Upskirt photos at the Brits show were living in a feminist limbo | Eva Wiseman

In the wake of Times Up and #MeToo, women striding forward are still routinely tripped up by those for whom these movements are just another ding on their phone, says Eva Wiseman

Holly Willoughby went to the Brit awards. At the beginning of the night we held white roses and walked down a red carpet full of the hope and pride that comes with the #timesup campaign, she captioned a post on Instagram. It was a collage featuring photos of herself, Abbey Clancy, Louise Redknapp and Rita Ora as they got into their taxis to go home. Theyre not great photos, Ill be honest. Their faces are gleaming with the paparazzis flash, their eyes are looking away or half closed, their bodies are at awkward angles, their bare legs abstracted by the crop of the car doors. At the end of the night, Willoughby added, cameras were held low to get a photo up our skirts times apparently up on #timesup.

Were in quite an odd place at the moment, arent we? A bit weird. Slightly sort of medicated feeling, that sleeping pilled detachment from what once felt like real life. Were floating between two shores. Because this Willoughby moment has been happening in various iterations ever since the campaign began.

After Weinstein was exposed, Kevin Spacey was accused of making unwelcome sexual advances towards a 14-year-old, and then of sexual assault. He denies the allegations, but Ridley Scott still decided to erase him from his finished film All The Money in the World. This meant reshoots for co-stars Michelle Williams and Mark Wahlberg, while Scott replaced Spacey with Christopher Plummer. I said Id be wherever they needed me, whenever they needed me, Williams said. And they could have my salary, they could have my holiday, whatever they wanted. Because I appreciated so much that they were making this massive effort. She was paid $80 a day. Wahlberg, it emerged (though he donated it to the Times Up fund later) had negotiated for $1.5m. So there was that. A big clanking reminder that, for all the cute chatter, the bones of our society dont bend.

It even resonated in last weeks muted scandal about Jennifer Lawrences dress. A year ago, the photo of Lawrence in a split-to-the-thigh dress, standing on a balcony beside her male co-stars in their winter coats, wouldnt have been given a second glance. But today it was held up as an illustration of Hollywoods gender inequality. Which led to a Facebook post from Lawrence herself: This is sexist, this is ridiculous, this is not feminism. Overreacting about everything someone says or does, creating controversy over silly innocuous things such as what I choose to wear or not wear, is not moving us forward. Its creating silly distractions from real issues. And while there is, of course, a conversation to be had about the parameters of choice (there is always a conversation to be had, please dont get me going), the whole episode felt a little bizarre.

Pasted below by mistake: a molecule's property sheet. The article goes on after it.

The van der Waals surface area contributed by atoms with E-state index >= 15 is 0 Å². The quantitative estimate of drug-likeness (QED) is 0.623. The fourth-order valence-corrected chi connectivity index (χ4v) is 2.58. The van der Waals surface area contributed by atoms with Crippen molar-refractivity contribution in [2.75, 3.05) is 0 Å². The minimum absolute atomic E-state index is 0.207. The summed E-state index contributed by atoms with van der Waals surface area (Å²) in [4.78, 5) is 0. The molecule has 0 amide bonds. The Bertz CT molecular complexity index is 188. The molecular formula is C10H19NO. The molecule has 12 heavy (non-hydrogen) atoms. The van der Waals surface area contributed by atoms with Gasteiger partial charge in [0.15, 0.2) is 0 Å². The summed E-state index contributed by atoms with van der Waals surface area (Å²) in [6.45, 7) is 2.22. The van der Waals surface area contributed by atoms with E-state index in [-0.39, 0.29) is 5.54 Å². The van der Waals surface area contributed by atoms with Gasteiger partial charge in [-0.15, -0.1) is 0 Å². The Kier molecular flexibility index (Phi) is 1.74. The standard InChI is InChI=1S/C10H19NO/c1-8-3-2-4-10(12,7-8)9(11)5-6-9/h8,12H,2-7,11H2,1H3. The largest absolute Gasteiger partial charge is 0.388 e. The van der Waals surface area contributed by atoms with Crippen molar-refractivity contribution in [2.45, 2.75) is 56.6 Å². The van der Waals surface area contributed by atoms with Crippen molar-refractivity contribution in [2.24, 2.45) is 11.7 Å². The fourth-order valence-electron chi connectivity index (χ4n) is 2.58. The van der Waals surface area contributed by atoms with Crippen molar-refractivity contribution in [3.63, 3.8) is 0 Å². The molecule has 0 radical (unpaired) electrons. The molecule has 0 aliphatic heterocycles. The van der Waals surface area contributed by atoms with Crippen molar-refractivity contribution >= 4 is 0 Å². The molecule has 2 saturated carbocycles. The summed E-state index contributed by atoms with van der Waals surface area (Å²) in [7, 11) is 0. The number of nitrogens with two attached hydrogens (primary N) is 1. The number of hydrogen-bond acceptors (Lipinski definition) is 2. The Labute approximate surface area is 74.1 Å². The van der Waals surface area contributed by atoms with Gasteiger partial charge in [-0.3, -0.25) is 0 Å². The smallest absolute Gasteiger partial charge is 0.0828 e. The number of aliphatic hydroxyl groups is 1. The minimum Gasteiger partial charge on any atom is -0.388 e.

We are in a kind of feminist limbo, a place of change, where women striding forward are routinely tripped up by those for whom the Times Up or Me Too movements, at best, are just another ding on their phone the same sound it makes when the eggtimer goes, or when they receive a WhatsApp notification from their auntie and at worst an opportunity for profit. And the Lawrence episode revealed a similar disconnect, even for those engaged with it. A scrabbling for meaning, a panic.

This week, Monica Lewinsky published an essay in Vanity Fair, reflecting on the effect #MeToo has had on her, and reframing her year of shame from this distance. Which made me realise that this is something thats not unique to Lewinsky a similar reframing is happening for many women as they look back at their experiences through this new, clean lens. But inevitably that adds to a current feeling of instability and oddness what is true? What is real?

I keep returning to those Brit awards photos, and the familiar blankness of uplit women trying to keep their knees together as they slide into taxis home. Its not too much of a stretch to liken upskirt shots to the now familiar headlines about female politicians wardrobes, or newsreaders cleavages, or commentary that diverts attention from what a woman is saying, or reduces her to a thing.

The upskirt photo (which currently in the UK is only a crime in Scotland) is probably the most explicit reminder of the layers of horror a woman encounters in public life, and the dissonance between her identity and her tabloid worth. When theyre taken today, up the skirts of women full of the hope and pride that comes with the #timesup campaign, they carry a particular sting, a gasping moment to contemplate the transitory no mans land in which weve found ourselves, this creaking lift between two floors.

Email Eva at e.wiseman@observer.co.uk or follow her on Twitter @EvaWiseman

Read more: https://www.theguardian.com/lifeandstyle/2018/mar/04/upskirt-photos-at-the-brits-show-were-living-in-a-feminist-limbo

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